[ExI] internet privacy

Anders Sandberg anders at aleph.se
Mon Jul 21 14:43:02 UTC 2014

William Flynn Wallace <foozler83 at gmail.com> , 21/7/2014 4:29 PM:
 The point of language is to communicate meaning. So words have to mean
 the same thing to other speakers of that language. So you look at
 context. That's how dead languages are eventually translated.
 Codes on the other hand are a jumble of meaningless letters until the
 key is applied.

​I am not convinced.  A completely new language, not akin to Indo European or anything else, is just a jumble of meaningless letters without a key.​  ​How could you figure out the context?  It could be a car manual or poems on death for all you know. 
Have you looked at elementary cryptoanalysis, like cracking substitution cyphers? Once you see statistical regularities you can start deducing a lot of things if you are clever. And human languages do have a fairly complex statistical structure - Zipf laws, entropy distributions, recursion etc. You can of course invent something utterly dissimilar (just check out some of the really weird conlangs like https://en.wikipedia.org/wiki/K%C4%93len), but then using it becomes extremely hard. If "The enemy is attacking by air on tuesday" has to be expressed as a superposition of emotion-states with no nouns and spelling looking like cartoon swearing, then usage will be weak. Even Klingon is just a lot of unusual options found in human languages strung together to make a kind of linguist-in-joke (and even linguists find it hard to learn to use), but still likely very decypherable to a motivated opponent.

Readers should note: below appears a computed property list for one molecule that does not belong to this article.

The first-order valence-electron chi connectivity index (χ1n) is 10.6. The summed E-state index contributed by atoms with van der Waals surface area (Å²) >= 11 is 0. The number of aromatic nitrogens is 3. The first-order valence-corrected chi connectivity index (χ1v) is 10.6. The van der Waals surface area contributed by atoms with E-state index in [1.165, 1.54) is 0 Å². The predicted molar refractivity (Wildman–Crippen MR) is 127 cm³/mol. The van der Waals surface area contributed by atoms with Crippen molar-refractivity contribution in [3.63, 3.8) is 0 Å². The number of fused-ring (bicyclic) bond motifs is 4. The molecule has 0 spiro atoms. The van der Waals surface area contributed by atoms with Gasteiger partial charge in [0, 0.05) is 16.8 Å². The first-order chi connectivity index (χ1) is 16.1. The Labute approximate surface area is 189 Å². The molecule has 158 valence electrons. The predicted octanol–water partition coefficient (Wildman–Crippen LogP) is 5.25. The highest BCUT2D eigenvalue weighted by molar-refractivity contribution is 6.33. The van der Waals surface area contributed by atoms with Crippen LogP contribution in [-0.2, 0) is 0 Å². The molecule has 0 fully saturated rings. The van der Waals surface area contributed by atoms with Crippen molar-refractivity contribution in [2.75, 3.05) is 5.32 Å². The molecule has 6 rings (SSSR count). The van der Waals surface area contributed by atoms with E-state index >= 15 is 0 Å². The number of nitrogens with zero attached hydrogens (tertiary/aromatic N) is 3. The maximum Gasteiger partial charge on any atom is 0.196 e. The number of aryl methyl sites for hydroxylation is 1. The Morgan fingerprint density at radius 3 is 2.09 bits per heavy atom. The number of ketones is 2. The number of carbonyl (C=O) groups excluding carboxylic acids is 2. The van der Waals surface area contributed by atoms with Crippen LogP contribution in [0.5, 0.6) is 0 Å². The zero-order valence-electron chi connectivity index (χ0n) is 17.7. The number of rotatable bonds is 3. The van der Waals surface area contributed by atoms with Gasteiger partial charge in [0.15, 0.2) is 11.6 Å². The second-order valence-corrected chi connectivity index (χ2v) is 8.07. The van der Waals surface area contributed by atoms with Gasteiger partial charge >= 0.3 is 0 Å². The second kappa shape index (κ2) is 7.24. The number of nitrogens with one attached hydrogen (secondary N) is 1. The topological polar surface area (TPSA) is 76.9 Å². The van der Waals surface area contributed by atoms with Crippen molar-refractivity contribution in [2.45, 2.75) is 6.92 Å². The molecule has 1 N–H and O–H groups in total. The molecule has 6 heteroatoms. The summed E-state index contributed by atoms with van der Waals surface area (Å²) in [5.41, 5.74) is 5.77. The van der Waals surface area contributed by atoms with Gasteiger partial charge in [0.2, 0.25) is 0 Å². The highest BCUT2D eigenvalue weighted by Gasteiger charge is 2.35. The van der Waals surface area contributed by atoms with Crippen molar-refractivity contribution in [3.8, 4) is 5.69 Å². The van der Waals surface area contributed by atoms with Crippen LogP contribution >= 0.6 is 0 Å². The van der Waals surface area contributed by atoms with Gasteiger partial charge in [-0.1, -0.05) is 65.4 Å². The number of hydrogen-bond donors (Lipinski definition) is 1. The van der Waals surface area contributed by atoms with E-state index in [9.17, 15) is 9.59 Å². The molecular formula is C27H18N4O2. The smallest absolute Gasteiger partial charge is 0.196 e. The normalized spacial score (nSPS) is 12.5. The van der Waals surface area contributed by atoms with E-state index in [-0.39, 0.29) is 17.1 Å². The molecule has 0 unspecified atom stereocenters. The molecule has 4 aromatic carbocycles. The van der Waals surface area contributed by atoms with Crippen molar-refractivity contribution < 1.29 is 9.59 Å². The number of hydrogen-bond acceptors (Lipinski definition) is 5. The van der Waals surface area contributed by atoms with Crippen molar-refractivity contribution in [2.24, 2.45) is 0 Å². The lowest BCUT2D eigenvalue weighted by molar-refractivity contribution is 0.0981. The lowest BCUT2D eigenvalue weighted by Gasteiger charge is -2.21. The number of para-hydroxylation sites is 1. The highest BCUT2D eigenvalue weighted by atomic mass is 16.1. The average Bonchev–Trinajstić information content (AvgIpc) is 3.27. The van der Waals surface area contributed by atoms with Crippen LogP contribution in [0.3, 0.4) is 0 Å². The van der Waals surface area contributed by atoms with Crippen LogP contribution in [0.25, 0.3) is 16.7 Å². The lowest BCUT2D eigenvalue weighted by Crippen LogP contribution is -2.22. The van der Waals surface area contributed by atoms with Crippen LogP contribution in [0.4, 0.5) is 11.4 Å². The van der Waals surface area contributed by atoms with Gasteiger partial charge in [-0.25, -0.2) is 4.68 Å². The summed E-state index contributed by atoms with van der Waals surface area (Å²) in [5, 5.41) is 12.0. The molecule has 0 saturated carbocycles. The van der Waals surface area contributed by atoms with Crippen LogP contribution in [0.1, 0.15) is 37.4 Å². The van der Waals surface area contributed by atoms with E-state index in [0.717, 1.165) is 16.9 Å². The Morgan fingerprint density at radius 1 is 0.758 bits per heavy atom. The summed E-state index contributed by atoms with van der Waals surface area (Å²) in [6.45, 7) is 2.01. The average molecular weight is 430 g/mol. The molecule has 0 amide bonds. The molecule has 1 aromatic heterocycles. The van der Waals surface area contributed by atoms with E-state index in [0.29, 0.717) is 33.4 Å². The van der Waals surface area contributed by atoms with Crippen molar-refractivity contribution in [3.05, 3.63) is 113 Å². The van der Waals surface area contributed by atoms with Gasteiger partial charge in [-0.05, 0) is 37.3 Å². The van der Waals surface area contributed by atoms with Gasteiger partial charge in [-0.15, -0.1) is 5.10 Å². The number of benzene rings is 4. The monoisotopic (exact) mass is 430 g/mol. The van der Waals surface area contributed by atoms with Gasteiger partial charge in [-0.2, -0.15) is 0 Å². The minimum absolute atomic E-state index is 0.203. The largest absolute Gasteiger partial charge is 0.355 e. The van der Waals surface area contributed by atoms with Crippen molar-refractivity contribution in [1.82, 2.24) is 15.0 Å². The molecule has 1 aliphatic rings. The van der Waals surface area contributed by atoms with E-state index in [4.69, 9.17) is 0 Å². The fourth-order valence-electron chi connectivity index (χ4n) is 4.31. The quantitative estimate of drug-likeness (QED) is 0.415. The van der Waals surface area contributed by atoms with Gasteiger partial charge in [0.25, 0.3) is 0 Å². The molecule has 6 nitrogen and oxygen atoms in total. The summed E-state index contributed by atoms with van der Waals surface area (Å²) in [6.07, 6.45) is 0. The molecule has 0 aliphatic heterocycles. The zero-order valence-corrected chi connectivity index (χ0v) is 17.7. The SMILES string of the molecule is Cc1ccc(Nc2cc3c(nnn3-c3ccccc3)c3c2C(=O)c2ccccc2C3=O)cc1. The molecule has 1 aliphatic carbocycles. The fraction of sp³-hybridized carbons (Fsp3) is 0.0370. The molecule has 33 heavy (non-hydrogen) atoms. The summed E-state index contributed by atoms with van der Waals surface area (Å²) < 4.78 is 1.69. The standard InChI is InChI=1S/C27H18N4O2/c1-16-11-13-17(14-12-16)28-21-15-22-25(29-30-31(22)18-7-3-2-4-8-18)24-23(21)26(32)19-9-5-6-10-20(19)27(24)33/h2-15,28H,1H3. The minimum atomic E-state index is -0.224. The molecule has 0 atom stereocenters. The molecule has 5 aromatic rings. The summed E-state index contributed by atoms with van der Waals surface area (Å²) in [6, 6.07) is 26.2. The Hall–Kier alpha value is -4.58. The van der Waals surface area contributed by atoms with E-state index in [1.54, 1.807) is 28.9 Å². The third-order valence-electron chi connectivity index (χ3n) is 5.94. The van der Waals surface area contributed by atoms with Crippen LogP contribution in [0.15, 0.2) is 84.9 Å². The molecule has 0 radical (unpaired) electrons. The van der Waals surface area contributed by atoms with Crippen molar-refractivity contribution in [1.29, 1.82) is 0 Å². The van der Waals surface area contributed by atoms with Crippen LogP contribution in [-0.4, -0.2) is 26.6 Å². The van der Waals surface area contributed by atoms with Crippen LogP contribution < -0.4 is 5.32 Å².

Anders Sandberg, Future of Humanity Institute Philosophy Faculty of Oxford University
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